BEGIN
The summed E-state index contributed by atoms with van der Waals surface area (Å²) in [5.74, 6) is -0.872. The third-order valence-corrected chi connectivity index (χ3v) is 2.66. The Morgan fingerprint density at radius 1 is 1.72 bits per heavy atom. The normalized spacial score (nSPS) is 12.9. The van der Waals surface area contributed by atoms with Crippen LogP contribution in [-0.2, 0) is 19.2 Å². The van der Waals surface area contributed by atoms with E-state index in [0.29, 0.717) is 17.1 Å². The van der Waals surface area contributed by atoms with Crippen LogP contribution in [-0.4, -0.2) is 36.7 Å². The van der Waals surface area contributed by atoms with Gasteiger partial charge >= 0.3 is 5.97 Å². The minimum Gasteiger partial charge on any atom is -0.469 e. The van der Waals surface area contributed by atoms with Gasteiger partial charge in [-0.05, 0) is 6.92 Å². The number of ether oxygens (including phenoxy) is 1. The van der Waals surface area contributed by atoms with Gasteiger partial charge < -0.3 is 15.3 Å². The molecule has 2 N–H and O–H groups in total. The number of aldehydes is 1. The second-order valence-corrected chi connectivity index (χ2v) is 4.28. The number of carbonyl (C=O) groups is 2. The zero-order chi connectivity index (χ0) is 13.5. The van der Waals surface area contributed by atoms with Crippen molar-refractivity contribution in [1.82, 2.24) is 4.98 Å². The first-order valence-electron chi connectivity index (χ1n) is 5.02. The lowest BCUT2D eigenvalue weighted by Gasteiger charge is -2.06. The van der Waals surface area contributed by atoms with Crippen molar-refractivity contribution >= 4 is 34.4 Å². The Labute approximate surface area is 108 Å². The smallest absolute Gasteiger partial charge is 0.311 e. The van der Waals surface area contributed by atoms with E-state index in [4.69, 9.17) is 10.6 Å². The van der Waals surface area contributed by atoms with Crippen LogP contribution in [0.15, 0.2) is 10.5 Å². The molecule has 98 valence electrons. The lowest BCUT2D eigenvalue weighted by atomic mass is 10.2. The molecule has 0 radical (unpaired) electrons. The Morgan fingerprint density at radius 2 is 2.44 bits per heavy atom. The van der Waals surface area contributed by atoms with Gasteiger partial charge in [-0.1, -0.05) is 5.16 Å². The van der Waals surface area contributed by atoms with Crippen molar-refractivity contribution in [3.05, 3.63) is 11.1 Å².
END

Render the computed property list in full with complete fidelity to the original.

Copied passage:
The summed E-state index contributed by atoms with van der Waals surface area (Å²) in [5.74, 6) is -0.872. The third-order valence-corrected chi connectivity index (χ3v) is 2.66. The Morgan fingerprint density at radius 1 is 1.72 bits per heavy atom. The normalized spacial score (nSPS) is 12.9. The van der Waals surface area contributed by atoms with Crippen LogP contribution in [-0.2, 0) is 19.2 Å². The van der Waals surface area contributed by atoms with E-state index in [0.29, 0.717) is 17.1 Å². The van der Waals surface area contributed by atoms with Crippen LogP contribution in [-0.4, -0.2) is 36.7 Å². The van der Waals surface area contributed by atoms with Gasteiger partial charge >= 0.3 is 5.97 Å². The minimum Gasteiger partial charge on any atom is -0.469 e. The van der Waals surface area contributed by atoms with Gasteiger partial charge in [-0.05, 0) is 6.92 Å². The number of ether oxygens (including phenoxy) is 1. The van der Waals surface area contributed by atoms with Gasteiger partial charge < -0.3 is 15.3 Å². The molecule has 2 N–H and O–H groups in total. The number of aldehydes is 1. The second-order valence-corrected chi connectivity index (χ2v) is 4.28. The number of carbonyl (C=O) groups is 2. The zero-order chi connectivity index (χ0) is 13.5. The van der Waals surface area contributed by atoms with Crippen molar-refractivity contribution in [1.82, 2.24) is 4.98 Å². The first-order valence-electron chi connectivity index (χ1n) is 5.02. The lowest BCUT2D eigenvalue weighted by Gasteiger charge is -2.06. The van der Waals surface area contributed by atoms with Crippen molar-refractivity contribution >= 4 is 34.4 Å². The Labute approximate surface area is 108 Å². The smallest absolute Gasteiger partial charge is 0.311 e. The van der Waals surface area contributed by atoms with E-state index in [4.69, 9.17) is 10.6 Å². The van der Waals surface area contributed by atoms with Crippen LogP contribution in [0.15, 0.2) is 10.5 Å². The molecule has 98 valence electrons. The lowest BCUT2D eigenvalue weighted by atomic mass is 10.2. The molecule has 0 radical (unpaired) electrons. The Morgan fingerprint density at radius 2 is 2.44 bits per heavy atom. The van der Waals surface area contributed by atoms with Gasteiger partial charge in [-0.1, -0.05) is 5.16 Å². The van der Waals surface area contributed by atoms with Crippen molar-refractivity contribution in [3.05, 3.63) is 11.1 Å².